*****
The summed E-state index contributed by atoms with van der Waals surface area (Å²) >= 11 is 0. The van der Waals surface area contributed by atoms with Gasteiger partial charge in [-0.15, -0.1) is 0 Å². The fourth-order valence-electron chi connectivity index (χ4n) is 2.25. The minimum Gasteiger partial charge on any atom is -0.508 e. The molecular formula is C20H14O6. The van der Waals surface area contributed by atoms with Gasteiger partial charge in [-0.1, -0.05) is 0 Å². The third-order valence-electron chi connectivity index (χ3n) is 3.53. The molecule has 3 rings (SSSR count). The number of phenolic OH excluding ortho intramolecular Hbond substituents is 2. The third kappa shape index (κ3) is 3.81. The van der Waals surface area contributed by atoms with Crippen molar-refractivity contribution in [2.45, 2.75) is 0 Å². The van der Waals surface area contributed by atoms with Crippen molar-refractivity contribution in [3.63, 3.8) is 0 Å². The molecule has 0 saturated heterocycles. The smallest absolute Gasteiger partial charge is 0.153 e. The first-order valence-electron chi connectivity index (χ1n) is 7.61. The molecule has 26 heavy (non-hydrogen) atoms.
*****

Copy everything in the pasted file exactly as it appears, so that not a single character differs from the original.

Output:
The summed E-state index contributed by atoms with van der Waals surface area (Å²) >= 11 is 0. The van der Waals surface area contributed by atoms with Gasteiger partial charge in [-0.15, -0.1) is 0 Å². The fourth-order valence-electron chi connectivity index (χ4n) is 2.25. The minimum Gasteiger partial charge on any atom is -0.508 e. The molecular formula is C20H14O6. The van der Waals surface area contributed by atoms with Gasteiger partial charge in [-0.1, -0.05) is 0 Å². The third-order valence-electron chi connectivity index (χ3n) is 3.53. The molecule has 3 rings (SSSR count). The number of phenolic OH excluding ortho intramolecular Hbond substituents is 2. The third kappa shape index (κ3) is 3.81. The van der Waals surface area contributed by atoms with Crippen molar-refractivity contribution in [2.45, 2.75) is 0 Å². The van der Waals surface area contributed by atoms with Crippen molar-refractivity contribution in [3.63, 3.8) is 0 Å². The molecule has 0 saturated heterocycles. The smallest absolute Gasteiger partial charge is 0.153 e. The first-order valence-electron chi connectivity index (χ1n) is 7.61. The molecule has 26 heavy (non-hydrogen) atoms.